Neurolexicography, or I kangaeru ergo suis

Look up the word “think” in an English-Japanese dictionary and you’ll find two main alternatives: “kangaeru” and “omou”.

Often when Japanese splits a concept more narrowly than English, native English speakers have a horrible time learning to make the distinction. I’ve never known of anyone who had trouble with “kangaeru” vs. “omou”, though.

That’s because the difference is clear. “Kangaeru” refers to a higher-brain process, “omou” to a lower-brain one. “Kangaeru” is linear and deductive and rational, it figures and reckons, it is based on assumptions, reaches conclusions. “Omou”, on the other hand, is an attitude, a stance, a belief, almost a feeling.

Descartes famously asserted, “I think, therefore I am” (or, “Je pense, donc je suis”). Inexplicably, this has been translated into Japanese as ‘’ware omou, yue ni ware ari”. That’s right—”think” (or “cogito” in “cogito ergo sum”) has been rendered as “omou”, instead of the obviously correct “kangaeru”. I would like to track down the Japanese scholar responsible for this original mistranslation, which has certainly confused countless Japanese students of philosophy over the centuries.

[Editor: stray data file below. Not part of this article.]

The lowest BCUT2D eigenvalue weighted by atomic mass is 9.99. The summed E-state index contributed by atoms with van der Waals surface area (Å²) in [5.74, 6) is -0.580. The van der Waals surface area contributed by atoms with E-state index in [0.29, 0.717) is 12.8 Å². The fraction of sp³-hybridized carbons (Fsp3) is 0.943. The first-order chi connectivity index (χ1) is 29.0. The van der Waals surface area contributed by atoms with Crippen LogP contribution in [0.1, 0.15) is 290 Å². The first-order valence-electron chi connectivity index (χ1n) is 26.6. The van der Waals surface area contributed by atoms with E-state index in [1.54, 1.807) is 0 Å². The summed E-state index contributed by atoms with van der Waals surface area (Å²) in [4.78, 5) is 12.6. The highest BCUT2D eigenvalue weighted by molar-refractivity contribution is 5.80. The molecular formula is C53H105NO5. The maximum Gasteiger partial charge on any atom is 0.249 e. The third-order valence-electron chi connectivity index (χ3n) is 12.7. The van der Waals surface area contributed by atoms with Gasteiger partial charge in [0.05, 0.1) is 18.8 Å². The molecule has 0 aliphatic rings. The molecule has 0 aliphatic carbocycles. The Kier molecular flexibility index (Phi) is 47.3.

Talking about my cat’s behavior in Japanese, I never use “kangaeru”—that’s simply not something cats do. But I use “omou” all the time: “gG [cat’s name] thinks he’s going to get fed.” So this mistake in translating Descartes’ phrase is by no means benign. The mistranslation has the effect of making Descartes’ proof of existence apply to my cat!

One Response to “Neurolexicography, or I kangaeru ergo suis”

  1. chris Says:

    This isn’t a mistranslation at all. Though the japanese translation doesn’t mean “I logically think, therefore I am”, it means “I consciously percieve, therefore I am”. And that’s exactly what Descartes wanted to express. Therefore “omou” is the only correct translation.

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